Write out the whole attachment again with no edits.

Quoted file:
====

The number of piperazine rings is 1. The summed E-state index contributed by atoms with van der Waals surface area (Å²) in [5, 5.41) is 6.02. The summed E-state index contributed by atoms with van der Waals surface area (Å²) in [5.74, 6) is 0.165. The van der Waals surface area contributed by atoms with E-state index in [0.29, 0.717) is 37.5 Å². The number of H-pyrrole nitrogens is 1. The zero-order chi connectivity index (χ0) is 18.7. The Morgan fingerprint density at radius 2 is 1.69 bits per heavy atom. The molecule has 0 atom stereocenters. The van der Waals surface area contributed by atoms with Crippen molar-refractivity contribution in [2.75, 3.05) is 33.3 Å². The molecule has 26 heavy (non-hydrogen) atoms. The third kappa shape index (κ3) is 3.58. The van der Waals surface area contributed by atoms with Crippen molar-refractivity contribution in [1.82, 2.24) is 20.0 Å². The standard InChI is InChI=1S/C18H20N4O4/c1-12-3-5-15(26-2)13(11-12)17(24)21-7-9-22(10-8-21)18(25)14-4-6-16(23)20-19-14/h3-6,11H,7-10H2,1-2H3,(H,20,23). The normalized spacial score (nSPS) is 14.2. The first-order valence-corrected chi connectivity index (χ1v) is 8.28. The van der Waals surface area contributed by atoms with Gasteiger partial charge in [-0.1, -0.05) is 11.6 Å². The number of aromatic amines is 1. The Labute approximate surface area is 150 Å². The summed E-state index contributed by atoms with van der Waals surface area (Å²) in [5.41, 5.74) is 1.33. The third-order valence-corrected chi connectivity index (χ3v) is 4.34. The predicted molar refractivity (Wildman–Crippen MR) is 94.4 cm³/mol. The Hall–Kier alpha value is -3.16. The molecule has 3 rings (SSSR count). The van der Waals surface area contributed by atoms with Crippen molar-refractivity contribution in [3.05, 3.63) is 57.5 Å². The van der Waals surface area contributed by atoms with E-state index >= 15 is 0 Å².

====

The number of piperazine rings is 1. The summed E-state index contributed by atoms with van der Waals surface area (Å²) in [5, 5.41) is 6.02. The summed E-state index contributed by atoms with van der Waals surface area (Å²) in [5.74, 6) is 0.165. The van der Waals surface area contributed by atoms with E-state index in [0.29, 0.717) is 37.5 Å². The number of H-pyrrole nitrogens is 1. The zero-order chi connectivity index (χ0) is 18.7. The Morgan fingerprint density at radius 2 is 1.69 bits per heavy atom. The molecule has 0 atom stereocenters. The van der Waals surface area contributed by atoms with Crippen molar-refractivity contribution in [2.75, 3.05) is 33.3 Å². The molecule has 26 heavy (non-hydrogen) atoms. The third kappa shape index (κ3) is 3.58. The van der Waals surface area contributed by atoms with Crippen molar-refractivity contribution in [1.82, 2.24) is 20.0 Å². The standard InChI is InChI=1S/C18H20N4O4/c1-12-3-5-15(26-2)13(11-12)17(24)21-7-9-22(10-8-21)18(25)14-4-6-16(23)20-19-14/h3-6,11H,7-10H2,1-2H3,(H,20,23). The normalized spacial score (nSPS) is 14.2. The first-order valence-corrected chi connectivity index (χ1v) is 8.28. The van der Waals surface area contributed by atoms with Gasteiger partial charge in [-0.1, -0.05) is 11.6 Å². The number of aromatic amines is 1. The Labute approximate surface area is 150 Å². The summed E-state index contributed by atoms with van der Waals surface area (Å²) in [5.41, 5.74) is 1.33. The third-order valence-corrected chi connectivity index (χ3v) is 4.34. The predicted molar refractivity (Wildman–Crippen MR) is 94.4 cm³/mol. The Hall–Kier alpha value is -3.16. The molecule has 3 rings (SSSR count). The van der Waals surface area contributed by atoms with Crippen molar-refractivity contribution in [3.05, 3.63) is 57.5 Å². The van der Waals surface area contributed by atoms with E-state index >= 15 is 0 Å².